The documentary Plant This Movie will change the way you think of your windowsill

Plant This Movie explores different types of urban farming around the world.

Plant This Movie explores different types of urban farming around the world.

Review: Plant This Movie
Words: Emma Rawson

Urban farming – sounds like an oxymoron but around the world green-fingered urbanites are changing the word ‘city’ as being synonymous with the concrete jungle.
Plant This Movie explores the growing trend toward locally-sourced produce away from industrialised horticulture systems. ‘Local’ food may now come from a rooftop garden in New York City. The film challenges Western perceptions of food production and discusses how this has changed over time: Manicured lawns are commonplace urban backdrops these days but before the 1950s grassy backyards were rare as a great amount of urban land was dedicated to growing food.
Different farming systems around the world demonstrate the possibilities; from plantations in abandoned housing lots in Cuba to bucket drip gardens in the Ethiopian capital Addis Ababa designed to support families affected by HIV AIDs, these show that those with next to nothing can produce a lot even in the most hostile of environments.
Indeed, a quarter acre section is no longer a prerequisite to growing your own food, argues filmmaker Karney Hatch, who funded this film through a Kickstarter campaign.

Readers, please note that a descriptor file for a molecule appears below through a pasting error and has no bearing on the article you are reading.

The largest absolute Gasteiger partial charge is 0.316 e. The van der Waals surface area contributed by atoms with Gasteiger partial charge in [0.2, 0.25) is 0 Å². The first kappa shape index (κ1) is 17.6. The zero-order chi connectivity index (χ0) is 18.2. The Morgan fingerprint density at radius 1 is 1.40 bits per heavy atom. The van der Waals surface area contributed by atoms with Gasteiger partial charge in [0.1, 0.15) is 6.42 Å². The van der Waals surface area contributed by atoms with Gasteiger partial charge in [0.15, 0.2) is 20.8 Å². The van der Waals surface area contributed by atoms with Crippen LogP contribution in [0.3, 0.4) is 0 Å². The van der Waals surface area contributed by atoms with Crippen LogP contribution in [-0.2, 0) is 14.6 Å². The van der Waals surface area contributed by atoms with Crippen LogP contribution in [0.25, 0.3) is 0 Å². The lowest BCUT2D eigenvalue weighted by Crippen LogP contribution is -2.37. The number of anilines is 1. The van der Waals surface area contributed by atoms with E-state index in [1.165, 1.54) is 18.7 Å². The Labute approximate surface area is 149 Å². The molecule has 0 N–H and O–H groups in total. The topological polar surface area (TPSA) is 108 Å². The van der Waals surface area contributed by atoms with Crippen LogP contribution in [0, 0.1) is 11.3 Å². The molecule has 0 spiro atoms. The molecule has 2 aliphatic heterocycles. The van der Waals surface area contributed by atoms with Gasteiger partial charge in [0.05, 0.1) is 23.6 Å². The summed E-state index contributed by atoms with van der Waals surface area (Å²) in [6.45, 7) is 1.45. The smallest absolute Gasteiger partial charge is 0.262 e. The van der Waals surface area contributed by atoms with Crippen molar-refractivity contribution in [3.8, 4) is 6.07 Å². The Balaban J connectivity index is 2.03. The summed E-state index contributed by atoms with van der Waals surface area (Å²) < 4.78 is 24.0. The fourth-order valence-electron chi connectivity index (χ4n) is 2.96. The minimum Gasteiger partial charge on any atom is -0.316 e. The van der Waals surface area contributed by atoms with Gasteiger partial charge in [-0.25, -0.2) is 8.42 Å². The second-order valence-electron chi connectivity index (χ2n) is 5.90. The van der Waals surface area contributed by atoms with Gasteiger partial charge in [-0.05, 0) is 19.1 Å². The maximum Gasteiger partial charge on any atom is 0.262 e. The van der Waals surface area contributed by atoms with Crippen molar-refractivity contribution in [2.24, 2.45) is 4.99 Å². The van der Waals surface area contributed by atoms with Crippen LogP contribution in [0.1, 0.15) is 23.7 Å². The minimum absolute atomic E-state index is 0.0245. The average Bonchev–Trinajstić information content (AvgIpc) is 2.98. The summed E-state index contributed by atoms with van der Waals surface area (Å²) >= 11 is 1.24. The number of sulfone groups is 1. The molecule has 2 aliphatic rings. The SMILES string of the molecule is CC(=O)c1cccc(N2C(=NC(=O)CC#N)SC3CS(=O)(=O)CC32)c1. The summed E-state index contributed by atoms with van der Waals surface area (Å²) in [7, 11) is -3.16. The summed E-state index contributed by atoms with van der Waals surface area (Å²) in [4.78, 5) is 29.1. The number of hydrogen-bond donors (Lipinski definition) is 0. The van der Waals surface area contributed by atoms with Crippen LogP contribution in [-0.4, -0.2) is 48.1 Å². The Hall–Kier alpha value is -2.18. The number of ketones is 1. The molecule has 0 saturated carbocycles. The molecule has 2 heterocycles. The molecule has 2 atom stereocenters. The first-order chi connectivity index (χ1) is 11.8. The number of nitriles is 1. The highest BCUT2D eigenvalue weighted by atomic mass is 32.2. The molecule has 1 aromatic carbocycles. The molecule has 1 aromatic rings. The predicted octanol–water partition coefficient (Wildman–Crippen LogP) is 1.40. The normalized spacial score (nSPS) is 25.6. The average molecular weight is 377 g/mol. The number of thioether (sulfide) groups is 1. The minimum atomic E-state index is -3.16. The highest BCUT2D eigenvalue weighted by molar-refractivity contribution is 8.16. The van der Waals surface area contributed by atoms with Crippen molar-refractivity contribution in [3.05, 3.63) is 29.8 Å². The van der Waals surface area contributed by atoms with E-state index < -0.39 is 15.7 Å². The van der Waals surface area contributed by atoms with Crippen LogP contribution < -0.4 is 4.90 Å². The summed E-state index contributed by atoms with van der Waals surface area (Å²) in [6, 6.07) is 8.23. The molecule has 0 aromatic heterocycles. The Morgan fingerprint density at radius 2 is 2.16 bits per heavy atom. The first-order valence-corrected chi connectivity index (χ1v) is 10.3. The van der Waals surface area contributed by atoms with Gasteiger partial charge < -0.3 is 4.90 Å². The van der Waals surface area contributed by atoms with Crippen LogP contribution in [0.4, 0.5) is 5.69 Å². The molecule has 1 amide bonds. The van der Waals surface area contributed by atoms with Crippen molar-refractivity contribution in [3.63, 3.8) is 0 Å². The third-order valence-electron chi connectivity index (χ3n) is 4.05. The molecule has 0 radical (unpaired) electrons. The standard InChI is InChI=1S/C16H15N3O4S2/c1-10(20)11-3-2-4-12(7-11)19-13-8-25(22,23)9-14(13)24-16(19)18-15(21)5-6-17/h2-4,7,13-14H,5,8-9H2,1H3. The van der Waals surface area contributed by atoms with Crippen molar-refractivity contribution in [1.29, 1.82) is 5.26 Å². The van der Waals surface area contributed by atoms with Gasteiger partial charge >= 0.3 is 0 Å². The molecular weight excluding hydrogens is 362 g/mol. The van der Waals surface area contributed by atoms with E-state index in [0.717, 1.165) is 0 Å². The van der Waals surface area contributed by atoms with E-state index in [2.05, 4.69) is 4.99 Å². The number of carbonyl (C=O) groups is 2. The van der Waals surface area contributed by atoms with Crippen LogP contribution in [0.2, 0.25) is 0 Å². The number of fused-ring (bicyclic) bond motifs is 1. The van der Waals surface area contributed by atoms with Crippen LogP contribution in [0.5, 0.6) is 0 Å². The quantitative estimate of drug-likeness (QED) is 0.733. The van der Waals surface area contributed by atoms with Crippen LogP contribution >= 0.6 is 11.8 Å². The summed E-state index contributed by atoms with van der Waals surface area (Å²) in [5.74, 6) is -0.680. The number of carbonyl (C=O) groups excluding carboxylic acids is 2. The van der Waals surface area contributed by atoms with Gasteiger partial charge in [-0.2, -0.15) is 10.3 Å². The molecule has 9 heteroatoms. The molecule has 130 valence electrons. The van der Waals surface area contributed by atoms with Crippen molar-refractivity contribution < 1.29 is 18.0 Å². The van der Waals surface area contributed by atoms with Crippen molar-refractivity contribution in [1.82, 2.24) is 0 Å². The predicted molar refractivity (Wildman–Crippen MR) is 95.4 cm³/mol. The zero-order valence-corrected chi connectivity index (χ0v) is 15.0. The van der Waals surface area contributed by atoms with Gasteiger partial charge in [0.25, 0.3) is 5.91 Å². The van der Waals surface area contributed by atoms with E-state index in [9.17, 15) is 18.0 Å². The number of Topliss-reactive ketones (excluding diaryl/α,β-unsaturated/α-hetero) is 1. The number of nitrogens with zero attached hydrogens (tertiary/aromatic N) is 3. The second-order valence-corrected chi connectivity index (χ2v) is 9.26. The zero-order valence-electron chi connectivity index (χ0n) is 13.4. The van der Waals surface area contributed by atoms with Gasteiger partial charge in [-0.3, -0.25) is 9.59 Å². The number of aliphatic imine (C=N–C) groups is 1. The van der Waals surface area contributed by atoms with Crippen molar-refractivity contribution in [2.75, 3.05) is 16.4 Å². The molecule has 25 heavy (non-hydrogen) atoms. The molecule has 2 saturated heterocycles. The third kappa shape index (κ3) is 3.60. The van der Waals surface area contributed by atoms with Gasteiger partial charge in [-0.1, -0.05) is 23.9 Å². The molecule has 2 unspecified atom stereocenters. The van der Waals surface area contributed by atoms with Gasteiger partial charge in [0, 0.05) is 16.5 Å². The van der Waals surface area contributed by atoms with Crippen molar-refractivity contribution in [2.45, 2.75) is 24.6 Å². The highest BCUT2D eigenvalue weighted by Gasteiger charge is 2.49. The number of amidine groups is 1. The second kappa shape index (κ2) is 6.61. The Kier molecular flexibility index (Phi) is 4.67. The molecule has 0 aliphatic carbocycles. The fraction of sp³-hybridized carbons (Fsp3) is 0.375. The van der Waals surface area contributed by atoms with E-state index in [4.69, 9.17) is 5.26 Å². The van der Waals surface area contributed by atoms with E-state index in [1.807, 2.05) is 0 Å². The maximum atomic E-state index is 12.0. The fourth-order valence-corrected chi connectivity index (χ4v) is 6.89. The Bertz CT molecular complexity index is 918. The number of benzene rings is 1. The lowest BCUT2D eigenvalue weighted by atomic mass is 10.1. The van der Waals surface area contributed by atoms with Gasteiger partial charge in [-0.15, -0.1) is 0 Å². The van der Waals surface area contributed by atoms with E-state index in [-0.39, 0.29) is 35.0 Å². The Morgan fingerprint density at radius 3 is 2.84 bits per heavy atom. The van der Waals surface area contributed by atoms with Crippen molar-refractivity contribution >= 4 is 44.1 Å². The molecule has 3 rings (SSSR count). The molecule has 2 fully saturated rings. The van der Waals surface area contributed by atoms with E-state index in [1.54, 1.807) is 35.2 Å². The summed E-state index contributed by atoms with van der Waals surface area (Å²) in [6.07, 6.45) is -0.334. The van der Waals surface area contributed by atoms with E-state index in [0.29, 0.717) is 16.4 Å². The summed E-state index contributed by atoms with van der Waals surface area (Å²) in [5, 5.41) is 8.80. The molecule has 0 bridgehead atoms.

The film highlights many small-space farming options including hydroponic window farming for apartment dwellers and an American organisation which is converting the lawn grass on front lawns into thriving veggie patches.
Narrated by actress and environmental activist Daryl Hannah, this documentary feels a tad theatrical in its construction at times, but it’s an eye-opening film that will inspire viewers to don gardening gloves and get growing no matter how small their patch.

Four stars our of Five

Plant this movie is screening as part of the Resene Design and Architecture Festival

AKL: Fri 6 May, 5:15pm / Sat 7 May, 4:00 pm

Mon 9 May, 7:05 pm / Sun 15 May, 12:00 pm

WGTN: Mon 30 May, 5:40 pm / Fri 3 June, 2:10 pm

Sun 5 June, 3:20 pm

DUN: Sun 19 June, 10:45 am / Mon 20 June, 6:50 pm

Wed 22 June, 12:50 pm / Sat 25 June, 10:00 am

CHCH: Fri 1 July, 2:30 pm / Tue 5 July, 7:45 pm

Jun 10 July, 3:15 pm


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